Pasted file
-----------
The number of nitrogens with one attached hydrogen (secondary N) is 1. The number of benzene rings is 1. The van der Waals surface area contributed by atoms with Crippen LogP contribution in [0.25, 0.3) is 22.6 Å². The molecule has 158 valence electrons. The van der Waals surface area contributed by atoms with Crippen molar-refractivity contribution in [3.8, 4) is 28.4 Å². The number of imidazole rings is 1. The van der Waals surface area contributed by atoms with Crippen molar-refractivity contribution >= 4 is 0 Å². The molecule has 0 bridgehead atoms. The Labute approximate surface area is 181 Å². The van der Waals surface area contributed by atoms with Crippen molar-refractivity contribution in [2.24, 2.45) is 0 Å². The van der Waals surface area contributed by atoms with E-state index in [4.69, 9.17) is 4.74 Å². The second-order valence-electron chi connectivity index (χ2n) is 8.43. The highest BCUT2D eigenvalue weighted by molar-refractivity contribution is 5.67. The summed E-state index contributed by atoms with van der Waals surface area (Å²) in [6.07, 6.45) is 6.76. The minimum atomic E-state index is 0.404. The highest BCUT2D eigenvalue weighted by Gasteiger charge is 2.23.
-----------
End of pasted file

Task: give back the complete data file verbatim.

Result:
The number of nitrogens with one attached hydrogen (secondary N) is 1. The number of benzene rings is 1. The van der Waals surface area contributed by atoms with Crippen LogP contribution in [0.25, 0.3) is 22.6 Å². The molecule has 158 valence electrons. The van der Waals surface area contributed by atoms with Crippen molar-refractivity contribution in [3.8, 4) is 28.4 Å². The number of imidazole rings is 1. The van der Waals surface area contributed by atoms with Crippen molar-refractivity contribution >= 4 is 0 Å². The molecule has 0 bridgehead atoms. The Labute approximate surface area is 181 Å². The van der Waals surface area contributed by atoms with Crippen molar-refractivity contribution in [2.24, 2.45) is 0 Å². The van der Waals surface area contributed by atoms with E-state index in [4.69, 9.17) is 4.74 Å². The second-order valence-electron chi connectivity index (χ2n) is 8.43. The highest BCUT2D eigenvalue weighted by molar-refractivity contribution is 5.67. The summed E-state index contributed by atoms with van der Waals surface area (Å²) in [6.07, 6.45) is 6.76. The minimum atomic E-state index is 0.404. The highest BCUT2D eigenvalue weighted by Gasteiger charge is 2.23.